Saw an article on doing Private Equity purchasing of Chinese companies. The article certainly has implications for private equity anywhere. It is very insightful, and I encourage you all to go see what Sigulegruff says:
Take a look at this
Moreover, there have been few success stories across buyout deals in China. One issue was that that PE funds usually adopted the traditional buyout model, which often entailed overwhelming operational demands that PE managers did not have the expertise to handle. Frequently observed issues included hiring “parachuted” professional managers with little local experience, misaligned economic interests, and ill‐defined roles for the owner/founder of a buyout deal.
However, as the market environment has evolved, buyout transactions in China (at varying degrees of debt and in various forms) have experienced steady growth over the past few years. According to Zero2IPO, the total amount of capital raised by local buyout funds tripled from $849 million in 2012 to $2.5 billion in 2013. In the first half of 2014 alone, total fundraising for buyout funds reached nearly $1.5 billion.
“Parachuted professional managers” is a funny term. Can you imagine that everyone is failing operationally and yet more and more people are buying companies? It is a kind of madness.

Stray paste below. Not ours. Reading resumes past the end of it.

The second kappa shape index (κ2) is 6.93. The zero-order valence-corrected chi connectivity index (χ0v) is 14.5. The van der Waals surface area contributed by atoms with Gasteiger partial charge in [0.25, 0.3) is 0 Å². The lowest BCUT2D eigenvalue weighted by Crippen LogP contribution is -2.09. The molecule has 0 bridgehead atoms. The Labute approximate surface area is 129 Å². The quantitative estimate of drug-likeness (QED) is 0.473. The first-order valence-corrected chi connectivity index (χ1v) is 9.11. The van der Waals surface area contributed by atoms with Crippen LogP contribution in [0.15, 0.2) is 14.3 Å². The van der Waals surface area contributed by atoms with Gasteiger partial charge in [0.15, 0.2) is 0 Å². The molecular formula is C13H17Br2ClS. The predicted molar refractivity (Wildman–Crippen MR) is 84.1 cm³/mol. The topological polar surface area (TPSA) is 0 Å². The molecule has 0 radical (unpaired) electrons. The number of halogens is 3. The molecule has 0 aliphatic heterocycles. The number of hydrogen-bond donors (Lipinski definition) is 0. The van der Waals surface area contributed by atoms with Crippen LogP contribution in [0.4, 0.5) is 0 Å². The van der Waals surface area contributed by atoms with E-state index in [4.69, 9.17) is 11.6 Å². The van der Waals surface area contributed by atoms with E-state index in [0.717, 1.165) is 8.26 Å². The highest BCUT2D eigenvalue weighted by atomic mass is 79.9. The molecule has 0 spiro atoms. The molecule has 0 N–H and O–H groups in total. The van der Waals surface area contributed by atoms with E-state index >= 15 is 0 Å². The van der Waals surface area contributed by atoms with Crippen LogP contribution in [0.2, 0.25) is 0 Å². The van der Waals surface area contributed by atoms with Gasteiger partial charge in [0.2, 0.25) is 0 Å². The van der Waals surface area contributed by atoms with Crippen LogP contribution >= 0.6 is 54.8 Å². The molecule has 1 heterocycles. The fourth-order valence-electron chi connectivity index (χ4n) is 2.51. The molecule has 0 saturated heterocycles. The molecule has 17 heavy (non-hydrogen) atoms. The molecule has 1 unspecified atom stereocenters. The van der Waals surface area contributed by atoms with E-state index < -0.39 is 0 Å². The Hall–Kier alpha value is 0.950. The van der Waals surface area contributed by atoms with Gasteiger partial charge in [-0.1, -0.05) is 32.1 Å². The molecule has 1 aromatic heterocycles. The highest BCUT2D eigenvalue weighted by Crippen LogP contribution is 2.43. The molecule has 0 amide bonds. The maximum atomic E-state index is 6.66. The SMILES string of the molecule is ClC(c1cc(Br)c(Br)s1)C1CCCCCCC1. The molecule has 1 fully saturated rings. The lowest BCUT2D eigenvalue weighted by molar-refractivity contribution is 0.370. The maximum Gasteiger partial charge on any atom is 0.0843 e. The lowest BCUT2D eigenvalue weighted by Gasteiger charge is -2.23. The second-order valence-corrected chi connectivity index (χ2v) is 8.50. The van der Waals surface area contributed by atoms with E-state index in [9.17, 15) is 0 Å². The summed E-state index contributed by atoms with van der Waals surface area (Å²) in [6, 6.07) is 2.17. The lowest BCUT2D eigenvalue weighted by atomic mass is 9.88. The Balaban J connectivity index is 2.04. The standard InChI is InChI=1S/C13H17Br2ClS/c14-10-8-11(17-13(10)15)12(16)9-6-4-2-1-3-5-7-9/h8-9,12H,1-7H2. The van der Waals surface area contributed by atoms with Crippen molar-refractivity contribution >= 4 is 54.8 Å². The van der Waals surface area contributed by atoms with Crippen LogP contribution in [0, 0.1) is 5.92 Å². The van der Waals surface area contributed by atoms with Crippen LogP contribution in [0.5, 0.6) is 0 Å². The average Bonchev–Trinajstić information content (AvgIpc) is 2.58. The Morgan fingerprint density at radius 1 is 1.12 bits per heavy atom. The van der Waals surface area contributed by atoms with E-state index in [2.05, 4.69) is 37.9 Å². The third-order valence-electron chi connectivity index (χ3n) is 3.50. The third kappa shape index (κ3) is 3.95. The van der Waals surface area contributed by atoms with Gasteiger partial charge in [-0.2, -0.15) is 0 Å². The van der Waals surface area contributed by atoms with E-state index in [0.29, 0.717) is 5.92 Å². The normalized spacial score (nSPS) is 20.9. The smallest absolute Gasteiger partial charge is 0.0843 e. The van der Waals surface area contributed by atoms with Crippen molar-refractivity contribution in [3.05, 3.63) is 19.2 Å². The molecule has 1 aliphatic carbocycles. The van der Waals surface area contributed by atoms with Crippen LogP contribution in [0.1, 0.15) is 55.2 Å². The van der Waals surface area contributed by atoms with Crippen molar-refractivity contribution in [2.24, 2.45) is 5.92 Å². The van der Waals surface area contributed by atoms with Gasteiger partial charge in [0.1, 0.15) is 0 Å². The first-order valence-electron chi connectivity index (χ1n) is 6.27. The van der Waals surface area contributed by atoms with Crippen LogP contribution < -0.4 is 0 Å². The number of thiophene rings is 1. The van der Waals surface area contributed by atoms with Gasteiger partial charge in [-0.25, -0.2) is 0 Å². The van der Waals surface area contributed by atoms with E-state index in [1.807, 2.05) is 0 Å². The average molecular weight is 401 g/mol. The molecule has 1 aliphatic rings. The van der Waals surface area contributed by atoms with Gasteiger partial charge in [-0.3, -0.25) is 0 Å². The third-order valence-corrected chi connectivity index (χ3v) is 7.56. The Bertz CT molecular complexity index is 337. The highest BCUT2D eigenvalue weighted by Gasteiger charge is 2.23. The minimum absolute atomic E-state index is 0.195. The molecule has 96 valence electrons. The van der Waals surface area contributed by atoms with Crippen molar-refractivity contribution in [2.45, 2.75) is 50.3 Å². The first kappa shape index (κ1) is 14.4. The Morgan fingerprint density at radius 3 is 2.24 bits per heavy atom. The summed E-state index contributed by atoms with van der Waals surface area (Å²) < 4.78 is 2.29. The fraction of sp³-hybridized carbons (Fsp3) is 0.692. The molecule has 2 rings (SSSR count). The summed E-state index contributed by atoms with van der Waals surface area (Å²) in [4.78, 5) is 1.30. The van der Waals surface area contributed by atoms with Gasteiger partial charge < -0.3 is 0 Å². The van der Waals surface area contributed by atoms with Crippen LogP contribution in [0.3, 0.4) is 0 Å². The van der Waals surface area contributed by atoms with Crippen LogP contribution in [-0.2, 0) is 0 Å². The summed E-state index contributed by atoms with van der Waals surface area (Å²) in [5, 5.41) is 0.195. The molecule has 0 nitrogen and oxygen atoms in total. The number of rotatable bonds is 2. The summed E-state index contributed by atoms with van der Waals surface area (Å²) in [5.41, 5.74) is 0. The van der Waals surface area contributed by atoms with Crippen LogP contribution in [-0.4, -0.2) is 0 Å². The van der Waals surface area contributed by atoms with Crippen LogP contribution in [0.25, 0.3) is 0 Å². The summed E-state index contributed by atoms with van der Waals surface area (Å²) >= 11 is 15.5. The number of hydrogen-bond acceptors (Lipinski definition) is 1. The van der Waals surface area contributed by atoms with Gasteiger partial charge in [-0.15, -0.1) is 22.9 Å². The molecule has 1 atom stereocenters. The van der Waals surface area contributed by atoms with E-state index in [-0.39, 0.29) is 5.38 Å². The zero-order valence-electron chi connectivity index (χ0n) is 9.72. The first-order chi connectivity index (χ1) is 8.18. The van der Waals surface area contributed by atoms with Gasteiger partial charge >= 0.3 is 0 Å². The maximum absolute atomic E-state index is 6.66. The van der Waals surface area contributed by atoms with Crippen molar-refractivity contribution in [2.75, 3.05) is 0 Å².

Private Equity: A Way Forward
Strategically, a shift is needed. We cannot keep using the same old method. We recommend the following:
Do an HR audit of your buy-out just like you do a financial and legal audit. In this audit, you can check if all labor contracts are up to date. Then check all legal government benefits have been paid. However, that is not the main point. You need someone who can really get the pulse of the business and find out where the operational dangers lurk in the buy-out. It is a matter of heart loyalties and informal control that needs to be dug out.
I was in one buy-out auditing where we found out all the top managers would have no need to work after the buy-out. How would that influence their desire to change styles with a new owner? In this case they replaced all the top leaders. We wish the owners would have taken our advice more completely as they placed the GM. Note Acquisition I below.
Choose a proven trustworthy GM of great leadership ability. He or She should be an expert at gaining the confidence and loyalty of staff. The person should be a good judge of who to trust in China. Furthermore, place a strong operational leader. Do not assume integrity. Most of the operational problems are from the character of the people in the venture that is not understood before the acquisition. Others are due to no good thinking on change management. See Change Management – Sequence of Change Matters.
There is no need for operational failure after your purchase in China. We can help you before and after to have exactly what you need. Then problems that emerge are all more manageable.
You might also like to read: